Eels have been somewhat of an enigma to researchers, however, they have provided a vital fishery for Indigenous Australians for millennia. Aboriginal people in the coastal Darlots Creek system in VIC harvested and farmed Short-finned eels via complex systems of stone-walled trap and channels and ponds. Freshwater eels are a part of the family Anguillidae
Carp gudgeons are a mysterious species typically found in slow-flowing or still waters that frequently baffle fish enthusiasts and scientists alike. A small and laterally compressed species, the carp gudgeons have caused great confusion over their identification across southeastern Australia. Intially, only one species of carp gudgeon was formally described in the Murray-Darling Basin (MDB)
It’s no secret that Australian native fish provide many benefits to the ecosystems they inhabit and the wider community. However, native fish face various threats to their survival such as habitat degradation, climate change, invasive pests and over-exploitation. Australia's large geographic area coupled with the vast diversity in fish and fisheries presents a challenge for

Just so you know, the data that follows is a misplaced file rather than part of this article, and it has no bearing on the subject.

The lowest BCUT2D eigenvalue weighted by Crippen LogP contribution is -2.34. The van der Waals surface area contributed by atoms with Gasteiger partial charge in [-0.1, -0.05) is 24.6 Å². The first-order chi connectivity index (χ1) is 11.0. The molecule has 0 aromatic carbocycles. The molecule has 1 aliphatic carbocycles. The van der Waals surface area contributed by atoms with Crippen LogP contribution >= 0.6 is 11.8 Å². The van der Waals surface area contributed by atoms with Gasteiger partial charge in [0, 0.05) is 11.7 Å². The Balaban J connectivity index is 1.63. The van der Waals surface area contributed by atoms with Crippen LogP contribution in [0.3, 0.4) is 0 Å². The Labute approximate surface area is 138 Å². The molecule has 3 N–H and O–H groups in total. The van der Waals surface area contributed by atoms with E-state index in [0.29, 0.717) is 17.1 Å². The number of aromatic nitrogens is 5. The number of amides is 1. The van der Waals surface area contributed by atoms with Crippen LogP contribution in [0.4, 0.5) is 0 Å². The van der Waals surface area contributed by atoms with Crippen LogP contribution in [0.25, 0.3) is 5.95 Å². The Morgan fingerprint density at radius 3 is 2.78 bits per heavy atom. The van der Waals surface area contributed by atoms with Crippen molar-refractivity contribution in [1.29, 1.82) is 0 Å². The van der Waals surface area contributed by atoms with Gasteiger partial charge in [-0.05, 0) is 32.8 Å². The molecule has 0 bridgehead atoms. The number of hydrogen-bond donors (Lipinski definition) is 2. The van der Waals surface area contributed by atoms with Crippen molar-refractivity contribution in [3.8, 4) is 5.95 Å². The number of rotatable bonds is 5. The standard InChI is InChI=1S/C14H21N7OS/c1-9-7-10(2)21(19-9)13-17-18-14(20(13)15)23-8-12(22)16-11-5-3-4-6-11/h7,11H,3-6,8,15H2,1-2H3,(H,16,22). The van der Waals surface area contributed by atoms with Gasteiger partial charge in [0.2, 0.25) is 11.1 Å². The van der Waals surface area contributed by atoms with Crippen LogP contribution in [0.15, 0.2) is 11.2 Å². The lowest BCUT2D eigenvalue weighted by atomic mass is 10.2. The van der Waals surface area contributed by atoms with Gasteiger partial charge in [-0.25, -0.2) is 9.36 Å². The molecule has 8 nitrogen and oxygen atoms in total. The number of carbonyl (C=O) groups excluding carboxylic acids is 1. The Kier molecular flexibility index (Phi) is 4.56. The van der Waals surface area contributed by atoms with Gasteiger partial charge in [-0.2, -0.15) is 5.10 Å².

Within the Murray Darling Basin (MDB), experts have estimated a decline in native fish abundance of ~90% since European settlement. Things such as changes to the hydrological regime, habitat degradation, river regulation and infrastructure, over-fishing, and impacts from alien species are all contributing to the ongoing decline (Koehn and Lintermans 2012; Lintermans 2013). Ongoing monitoring
A pair of male hands holds a carp up to the camera in this close-up shallow depth-of-field photo. The carp has its and mouth open.
For many of us in river and waterway management, it’s one of the most asked questions we get from family, friends and the community — “What's the go with that carp virus?” The recent flooding and subsequent explosion in carp numbers has again seen this question raised beyond just pubs and kitchen tables, to being
You may have heard the best anecdotal recipe for cooking carp:  Place a fresh carp fillet in a pot of simmering water.  Then add a small round stone from the river and simmer for 10 minutes or until the fish is cooked.  Remove the carp from the pot and discard.  Serve the hot stone.   In Australia,